What is the aim of integrated reporting?
Integrated reporting aims to:
- Improve the quality of information available to providers of financial capital to support the efficient and productive allocation of capital
- Promote a more cohesive and efficient approach to corporate reporting, one that draws on various reporting strands and communicates the full range of factors that materially affect an organization’s ability to create value over time
- Enhance accountability and stewardship for the broad base of capitals and promote an understanding of their interdependencies
- Support integrated thinking, decision-making and actions that focus on value creation over time.
Who benefits from integrated reporting?
An integrated report benefits anyone who’s interested in an organization’s ability to create value. This includes, but is not limited to, providers of financial capital. Employees, customers, suppliers, business partners, local communities, legislators, regulators and policy-makers may also have an interest in an organization’s integrated report.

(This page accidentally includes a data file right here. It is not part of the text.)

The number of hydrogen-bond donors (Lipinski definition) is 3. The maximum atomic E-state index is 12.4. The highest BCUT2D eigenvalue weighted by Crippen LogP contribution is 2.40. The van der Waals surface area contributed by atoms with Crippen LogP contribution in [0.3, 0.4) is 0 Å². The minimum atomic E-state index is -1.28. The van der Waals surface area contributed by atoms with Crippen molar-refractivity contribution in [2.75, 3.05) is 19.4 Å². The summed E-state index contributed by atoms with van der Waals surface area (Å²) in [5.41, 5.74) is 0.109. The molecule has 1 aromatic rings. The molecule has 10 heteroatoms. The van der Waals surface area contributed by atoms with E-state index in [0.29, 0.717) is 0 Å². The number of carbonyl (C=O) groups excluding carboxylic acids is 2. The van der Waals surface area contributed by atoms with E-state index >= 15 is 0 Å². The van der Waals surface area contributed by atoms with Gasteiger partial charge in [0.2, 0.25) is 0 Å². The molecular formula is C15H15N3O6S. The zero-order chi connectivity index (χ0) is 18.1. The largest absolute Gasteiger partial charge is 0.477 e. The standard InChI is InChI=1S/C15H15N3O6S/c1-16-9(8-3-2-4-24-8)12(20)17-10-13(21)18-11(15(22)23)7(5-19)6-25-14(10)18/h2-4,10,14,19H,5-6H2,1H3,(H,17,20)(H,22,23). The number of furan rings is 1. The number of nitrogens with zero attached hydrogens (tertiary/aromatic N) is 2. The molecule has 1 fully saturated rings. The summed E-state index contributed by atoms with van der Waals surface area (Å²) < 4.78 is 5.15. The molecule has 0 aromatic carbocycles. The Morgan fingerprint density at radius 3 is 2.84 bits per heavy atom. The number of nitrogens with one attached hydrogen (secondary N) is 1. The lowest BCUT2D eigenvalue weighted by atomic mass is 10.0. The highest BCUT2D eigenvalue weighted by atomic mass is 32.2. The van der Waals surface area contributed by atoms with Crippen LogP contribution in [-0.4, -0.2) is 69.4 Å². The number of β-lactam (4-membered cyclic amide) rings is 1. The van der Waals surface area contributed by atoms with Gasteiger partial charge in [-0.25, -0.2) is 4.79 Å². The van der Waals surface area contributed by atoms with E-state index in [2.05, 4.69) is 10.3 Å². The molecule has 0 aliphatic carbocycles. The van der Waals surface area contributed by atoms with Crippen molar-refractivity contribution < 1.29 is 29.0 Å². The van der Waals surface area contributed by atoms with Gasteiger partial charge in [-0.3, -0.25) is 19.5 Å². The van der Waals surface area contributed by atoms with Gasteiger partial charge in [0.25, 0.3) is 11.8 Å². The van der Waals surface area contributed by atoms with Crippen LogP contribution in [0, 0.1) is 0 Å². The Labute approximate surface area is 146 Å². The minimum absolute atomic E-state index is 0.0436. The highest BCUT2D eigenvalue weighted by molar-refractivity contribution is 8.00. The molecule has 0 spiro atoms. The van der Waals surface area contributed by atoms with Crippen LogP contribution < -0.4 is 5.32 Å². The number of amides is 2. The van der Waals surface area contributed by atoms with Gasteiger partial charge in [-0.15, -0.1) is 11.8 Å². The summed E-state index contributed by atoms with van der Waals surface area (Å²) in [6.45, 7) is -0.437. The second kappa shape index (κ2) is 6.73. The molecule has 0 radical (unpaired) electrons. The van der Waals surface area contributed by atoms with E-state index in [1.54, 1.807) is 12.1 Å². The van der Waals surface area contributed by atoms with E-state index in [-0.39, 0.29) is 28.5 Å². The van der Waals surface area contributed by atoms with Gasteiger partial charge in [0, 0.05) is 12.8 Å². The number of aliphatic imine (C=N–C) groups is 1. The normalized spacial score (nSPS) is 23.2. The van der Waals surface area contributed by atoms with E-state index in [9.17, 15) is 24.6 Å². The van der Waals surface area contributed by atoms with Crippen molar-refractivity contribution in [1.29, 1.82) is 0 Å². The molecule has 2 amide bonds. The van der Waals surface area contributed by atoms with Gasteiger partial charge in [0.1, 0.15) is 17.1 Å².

The process of integrated reporting, which is underpinned by integrated thinking, also benefits the organization’s management and governing bodies. Integrated thinking pushes organizations to bridge business units and functions, time horizons, and internal and external perspectives to evolve the business model and strategy. Through this bridging process, organizations benefit from reduced organizational silos, a clearer understanding of cause and effect, and improved decision making.
What is an integrated report?